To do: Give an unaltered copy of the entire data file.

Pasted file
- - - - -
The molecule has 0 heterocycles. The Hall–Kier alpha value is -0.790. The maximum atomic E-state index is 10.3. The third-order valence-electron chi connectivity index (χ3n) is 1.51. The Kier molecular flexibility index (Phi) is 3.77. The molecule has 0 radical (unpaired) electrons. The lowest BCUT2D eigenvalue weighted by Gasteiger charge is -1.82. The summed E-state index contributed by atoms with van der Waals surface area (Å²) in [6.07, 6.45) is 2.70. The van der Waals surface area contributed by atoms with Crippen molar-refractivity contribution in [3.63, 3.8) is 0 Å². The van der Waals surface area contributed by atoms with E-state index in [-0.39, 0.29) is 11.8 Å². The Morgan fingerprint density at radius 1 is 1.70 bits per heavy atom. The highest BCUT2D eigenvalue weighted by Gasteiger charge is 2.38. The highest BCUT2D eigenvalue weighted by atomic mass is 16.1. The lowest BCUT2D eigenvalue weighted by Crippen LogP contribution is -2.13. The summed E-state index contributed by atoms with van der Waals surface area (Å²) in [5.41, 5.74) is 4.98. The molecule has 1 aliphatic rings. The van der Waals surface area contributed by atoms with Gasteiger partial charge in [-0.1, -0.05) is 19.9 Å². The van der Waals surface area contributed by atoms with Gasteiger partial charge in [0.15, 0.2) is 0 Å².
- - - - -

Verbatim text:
The molecule has 0 heterocycles. The Hall–Kier alpha value is -0.790. The maximum atomic E-state index is 10.3. The third-order valence-electron chi connectivity index (χ3n) is 1.51. The Kier molecular flexibility index (Phi) is 3.77. The molecule has 0 radical (unpaired) electrons. The lowest BCUT2D eigenvalue weighted by Gasteiger charge is -1.82. The summed E-state index contributed by atoms with van der Waals surface area (Å²) in [6.07, 6.45) is 2.70. The van der Waals surface area contributed by atoms with Crippen molar-refractivity contribution in [3.63, 3.8) is 0 Å². The van der Waals surface area contributed by atoms with E-state index in [-0.39, 0.29) is 11.8 Å². The Morgan fingerprint density at radius 1 is 1.70 bits per heavy atom. The highest BCUT2D eigenvalue weighted by Gasteiger charge is 2.38. The highest BCUT2D eigenvalue weighted by atomic mass is 16.1. The lowest BCUT2D eigenvalue weighted by Crippen LogP contribution is -2.13. The summed E-state index contributed by atoms with van der Waals surface area (Å²) in [5.41, 5.74) is 4.98. The molecule has 1 aliphatic rings. The van der Waals surface area contributed by atoms with Gasteiger partial charge in [-0.1, -0.05) is 19.9 Å². The van der Waals surface area contributed by atoms with Gasteiger partial charge in [0.15, 0.2) is 0 Å².